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Analysis: Photo in Xi’s office holds secret to COVID probe resistance

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Katsuji Nakazawa is a Tokyo-based senior writer and columnist at Nikkei. He spent seven years in China as a correspondent and later as head of the Chinese bureau. He is the 2014 recipient of the Vaughn-Ueda International Journalist Award for International Reporting.

TOKYO – At the end of each year, as China prepares for the next 12 months, people get a glimpse of President Xi Jinping’s magnificent office. Surrounded by mahogany shelves filled with books, the chef speaks into the camera, reflecting on the wonderful year that has passed.

The office, like those of many global CEOs, is decorated with photographs of his family and memorable places he has visited.

The difference is that these photos are carefully chosen and strategically placed, all together to portray a certain image.

Some have been there since Xi’s first year in office, such as the photo of him helping his father, Xi Zhongxun, in a wheelchair.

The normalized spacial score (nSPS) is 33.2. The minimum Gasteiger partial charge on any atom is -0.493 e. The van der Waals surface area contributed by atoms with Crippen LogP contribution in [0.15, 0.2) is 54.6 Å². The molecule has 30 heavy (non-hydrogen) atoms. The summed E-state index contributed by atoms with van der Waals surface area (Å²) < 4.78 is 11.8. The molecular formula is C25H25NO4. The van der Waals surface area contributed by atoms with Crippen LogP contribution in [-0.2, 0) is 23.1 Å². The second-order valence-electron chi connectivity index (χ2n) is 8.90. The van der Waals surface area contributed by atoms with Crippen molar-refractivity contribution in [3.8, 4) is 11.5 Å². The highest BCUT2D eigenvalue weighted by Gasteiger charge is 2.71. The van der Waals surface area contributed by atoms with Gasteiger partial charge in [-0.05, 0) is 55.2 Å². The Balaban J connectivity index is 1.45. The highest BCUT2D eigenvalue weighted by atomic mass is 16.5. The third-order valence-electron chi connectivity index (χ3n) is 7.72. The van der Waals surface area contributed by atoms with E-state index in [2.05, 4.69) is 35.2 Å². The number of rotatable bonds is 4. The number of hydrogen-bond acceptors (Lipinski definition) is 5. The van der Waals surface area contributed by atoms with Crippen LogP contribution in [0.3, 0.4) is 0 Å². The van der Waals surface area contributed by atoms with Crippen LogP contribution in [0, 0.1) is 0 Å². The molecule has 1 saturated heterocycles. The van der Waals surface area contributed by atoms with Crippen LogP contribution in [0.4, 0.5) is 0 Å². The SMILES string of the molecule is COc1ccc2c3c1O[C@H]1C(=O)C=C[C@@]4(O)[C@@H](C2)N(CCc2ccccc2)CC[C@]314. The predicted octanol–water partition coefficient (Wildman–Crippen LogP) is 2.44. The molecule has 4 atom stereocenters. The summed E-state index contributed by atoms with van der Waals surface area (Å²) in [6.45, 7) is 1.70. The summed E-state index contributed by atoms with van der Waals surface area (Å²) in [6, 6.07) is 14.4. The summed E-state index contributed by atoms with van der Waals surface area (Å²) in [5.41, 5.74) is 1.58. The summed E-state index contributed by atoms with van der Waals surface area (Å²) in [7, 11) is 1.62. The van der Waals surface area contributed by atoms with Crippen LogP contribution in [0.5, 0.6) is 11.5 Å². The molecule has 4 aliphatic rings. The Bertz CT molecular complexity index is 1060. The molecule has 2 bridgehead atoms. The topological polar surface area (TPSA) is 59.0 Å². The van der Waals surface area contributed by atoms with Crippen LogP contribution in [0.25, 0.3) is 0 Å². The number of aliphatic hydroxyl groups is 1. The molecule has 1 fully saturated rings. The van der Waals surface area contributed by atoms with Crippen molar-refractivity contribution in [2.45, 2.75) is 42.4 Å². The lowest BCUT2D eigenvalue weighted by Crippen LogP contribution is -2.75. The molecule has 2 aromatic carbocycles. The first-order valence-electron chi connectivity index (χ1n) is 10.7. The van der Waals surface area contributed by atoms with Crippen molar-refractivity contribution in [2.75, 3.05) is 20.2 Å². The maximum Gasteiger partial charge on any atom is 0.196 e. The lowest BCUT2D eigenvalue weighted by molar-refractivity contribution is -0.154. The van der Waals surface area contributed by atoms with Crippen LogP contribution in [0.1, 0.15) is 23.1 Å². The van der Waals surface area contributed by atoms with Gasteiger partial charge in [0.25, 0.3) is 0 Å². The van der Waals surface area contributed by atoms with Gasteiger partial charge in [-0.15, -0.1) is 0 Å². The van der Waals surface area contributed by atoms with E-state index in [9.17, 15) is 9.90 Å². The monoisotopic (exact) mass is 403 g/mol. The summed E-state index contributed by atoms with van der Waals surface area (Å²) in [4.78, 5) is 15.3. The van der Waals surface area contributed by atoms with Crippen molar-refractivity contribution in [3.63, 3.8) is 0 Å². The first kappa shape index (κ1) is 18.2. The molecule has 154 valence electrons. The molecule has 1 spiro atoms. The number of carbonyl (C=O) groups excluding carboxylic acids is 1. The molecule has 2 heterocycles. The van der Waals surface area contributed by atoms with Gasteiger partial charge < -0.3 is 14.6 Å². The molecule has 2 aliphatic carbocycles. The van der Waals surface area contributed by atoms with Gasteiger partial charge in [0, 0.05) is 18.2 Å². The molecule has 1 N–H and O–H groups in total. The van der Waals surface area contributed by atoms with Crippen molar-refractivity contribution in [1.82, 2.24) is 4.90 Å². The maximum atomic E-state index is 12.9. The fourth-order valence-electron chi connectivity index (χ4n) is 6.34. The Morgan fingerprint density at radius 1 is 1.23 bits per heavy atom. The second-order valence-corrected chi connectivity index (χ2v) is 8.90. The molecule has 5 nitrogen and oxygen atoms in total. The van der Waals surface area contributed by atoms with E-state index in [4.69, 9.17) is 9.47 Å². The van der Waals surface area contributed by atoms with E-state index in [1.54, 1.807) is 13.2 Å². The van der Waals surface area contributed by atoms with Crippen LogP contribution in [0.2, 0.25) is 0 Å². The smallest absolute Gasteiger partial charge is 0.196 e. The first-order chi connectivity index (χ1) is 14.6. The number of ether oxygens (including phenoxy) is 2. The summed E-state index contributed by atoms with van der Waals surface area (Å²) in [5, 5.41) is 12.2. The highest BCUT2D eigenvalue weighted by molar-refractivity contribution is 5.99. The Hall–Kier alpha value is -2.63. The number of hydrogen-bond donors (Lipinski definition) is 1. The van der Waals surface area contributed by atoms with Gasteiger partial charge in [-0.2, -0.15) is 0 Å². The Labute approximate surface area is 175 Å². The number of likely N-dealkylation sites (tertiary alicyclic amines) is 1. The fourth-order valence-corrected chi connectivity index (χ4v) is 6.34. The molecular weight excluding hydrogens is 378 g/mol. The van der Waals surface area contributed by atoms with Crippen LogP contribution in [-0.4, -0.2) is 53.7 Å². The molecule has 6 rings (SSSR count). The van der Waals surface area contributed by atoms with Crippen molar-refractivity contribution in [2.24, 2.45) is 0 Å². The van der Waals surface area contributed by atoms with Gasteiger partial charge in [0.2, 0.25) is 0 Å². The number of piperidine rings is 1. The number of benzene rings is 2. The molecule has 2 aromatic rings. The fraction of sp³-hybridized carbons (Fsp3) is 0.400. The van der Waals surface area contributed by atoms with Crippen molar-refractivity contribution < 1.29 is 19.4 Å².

This image captured by CCTV shows Xi Jinping’s beautiful mahogany desk.

This year’s new crop of photos includes scenes from Xi’s visit to parts of China as well as scenes from the path of remembrance, as he and his wife, singer Peng Liyuan, posing in front of the large fountain of the ‘former Beijing Summer Palace, while the two were much younger.

A seemingly innocent photo among the collection, however, holds the key to understanding why for nearly a year China refused to accept a full-scale field investigation into the origins of COVID-19.

On a shelf to his left, as he read his 2021 New Years speech on December 31, was a photo showing Xi surrounded by boys and girls from the Wa ethnic minority in southwestern Yunnan Province. from China. Dressed in traditional red clothes, children sing a song and greet the chief in Tengchong on January 19, 2020. The city was one of the stops on Xi’s inspection tour of the province.